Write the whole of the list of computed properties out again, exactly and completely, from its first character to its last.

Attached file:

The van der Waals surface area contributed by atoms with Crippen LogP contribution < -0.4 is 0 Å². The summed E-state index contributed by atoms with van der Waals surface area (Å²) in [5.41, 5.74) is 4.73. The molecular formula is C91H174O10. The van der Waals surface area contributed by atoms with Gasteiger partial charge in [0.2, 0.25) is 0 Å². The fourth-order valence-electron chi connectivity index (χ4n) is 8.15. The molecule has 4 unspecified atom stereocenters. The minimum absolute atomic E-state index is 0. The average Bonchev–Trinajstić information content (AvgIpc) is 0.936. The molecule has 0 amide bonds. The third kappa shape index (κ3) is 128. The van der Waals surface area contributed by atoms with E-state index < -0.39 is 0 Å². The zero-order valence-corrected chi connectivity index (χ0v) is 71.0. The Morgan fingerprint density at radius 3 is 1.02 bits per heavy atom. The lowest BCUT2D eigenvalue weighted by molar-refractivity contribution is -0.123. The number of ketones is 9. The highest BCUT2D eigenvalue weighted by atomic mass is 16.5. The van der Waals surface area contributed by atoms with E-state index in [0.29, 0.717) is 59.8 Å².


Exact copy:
The van der Waals surface area contributed by atoms with Crippen LogP contribution < -0.4 is 0 Å². The summed E-state index contributed by atoms with van der Waals surface area (Å²) in [5.41, 5.74) is 4.73. The molecular formula is C91H174O10. The van der Waals surface area contributed by atoms with Gasteiger partial charge in [0.2, 0.25) is 0 Å². The fourth-order valence-electron chi connectivity index (χ4n) is 8.15. The molecule has 4 unspecified atom stereocenters. The minimum absolute atomic E-state index is 0. The average Bonchev–Trinajstić information content (AvgIpc) is 0.936. The molecule has 0 amide bonds. The third kappa shape index (κ3) is 128. The van der Waals surface area contributed by atoms with E-state index < -0.39 is 0 Å². The zero-order valence-corrected chi connectivity index (χ0v) is 71.0. The Morgan fingerprint density at radius 3 is 1.02 bits per heavy atom. The lowest BCUT2D eigenvalue weighted by molar-refractivity contribution is -0.123. The number of ketones is 9. The highest BCUT2D eigenvalue weighted by atomic mass is 16.5. The van der Waals surface area contributed by atoms with E-state index in [0.29, 0.717) is 59.8 Å².